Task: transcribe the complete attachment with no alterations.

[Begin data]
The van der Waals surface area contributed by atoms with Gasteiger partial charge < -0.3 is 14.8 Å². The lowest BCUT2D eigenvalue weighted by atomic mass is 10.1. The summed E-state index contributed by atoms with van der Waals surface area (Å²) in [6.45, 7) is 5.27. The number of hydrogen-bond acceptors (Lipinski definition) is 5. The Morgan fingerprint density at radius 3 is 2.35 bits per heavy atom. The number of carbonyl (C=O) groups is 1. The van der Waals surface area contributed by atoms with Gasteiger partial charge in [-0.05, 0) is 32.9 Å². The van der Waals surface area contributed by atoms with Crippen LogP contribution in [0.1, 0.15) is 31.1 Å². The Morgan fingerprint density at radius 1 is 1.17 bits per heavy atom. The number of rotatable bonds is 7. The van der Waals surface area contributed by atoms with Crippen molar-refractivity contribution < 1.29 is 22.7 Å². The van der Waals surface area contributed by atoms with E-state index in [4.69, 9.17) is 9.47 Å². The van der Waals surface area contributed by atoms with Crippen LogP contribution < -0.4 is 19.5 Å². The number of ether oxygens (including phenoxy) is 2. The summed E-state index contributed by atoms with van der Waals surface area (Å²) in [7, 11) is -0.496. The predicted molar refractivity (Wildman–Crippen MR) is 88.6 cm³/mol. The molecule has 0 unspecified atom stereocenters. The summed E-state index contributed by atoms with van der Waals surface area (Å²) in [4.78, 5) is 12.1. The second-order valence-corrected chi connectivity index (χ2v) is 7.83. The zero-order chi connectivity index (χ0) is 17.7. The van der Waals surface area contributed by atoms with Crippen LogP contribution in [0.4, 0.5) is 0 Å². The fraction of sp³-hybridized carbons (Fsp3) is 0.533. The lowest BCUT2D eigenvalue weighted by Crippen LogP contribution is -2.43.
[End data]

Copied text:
The van der Waals surface area contributed by atoms with Gasteiger partial charge < -0.3 is 14.8 Å². The lowest BCUT2D eigenvalue weighted by atomic mass is 10.1. The summed E-state index contributed by atoms with van der Waals surface area (Å²) in [6.45, 7) is 5.27. The number of hydrogen-bond acceptors (Lipinski definition) is 5. The Morgan fingerprint density at radius 3 is 2.35 bits per heavy atom. The number of carbonyl (C=O) groups is 1. The van der Waals surface area contributed by atoms with Gasteiger partial charge in [-0.05, 0) is 32.9 Å². The van der Waals surface area contributed by atoms with Crippen LogP contribution in [0.1, 0.15) is 31.1 Å². The Morgan fingerprint density at radius 1 is 1.17 bits per heavy atom. The number of rotatable bonds is 7. The van der Waals surface area contributed by atoms with Crippen molar-refractivity contribution < 1.29 is 22.7 Å². The van der Waals surface area contributed by atoms with E-state index in [4.69, 9.17) is 9.47 Å². The van der Waals surface area contributed by atoms with Crippen LogP contribution < -0.4 is 19.5 Å². The number of ether oxygens (including phenoxy) is 2. The summed E-state index contributed by atoms with van der Waals surface area (Å²) in [7, 11) is -0.496. The predicted molar refractivity (Wildman–Crippen MR) is 88.6 cm³/mol. The molecule has 0 unspecified atom stereocenters. The summed E-state index contributed by atoms with van der Waals surface area (Å²) in [4.78, 5) is 12.1. The second-order valence-corrected chi connectivity index (χ2v) is 7.83. The zero-order chi connectivity index (χ0) is 17.7. The van der Waals surface area contributed by atoms with Crippen LogP contribution in [0.4, 0.5) is 0 Å². The fraction of sp³-hybridized carbons (Fsp3) is 0.533. The lowest BCUT2D eigenvalue weighted by Crippen LogP contribution is -2.43.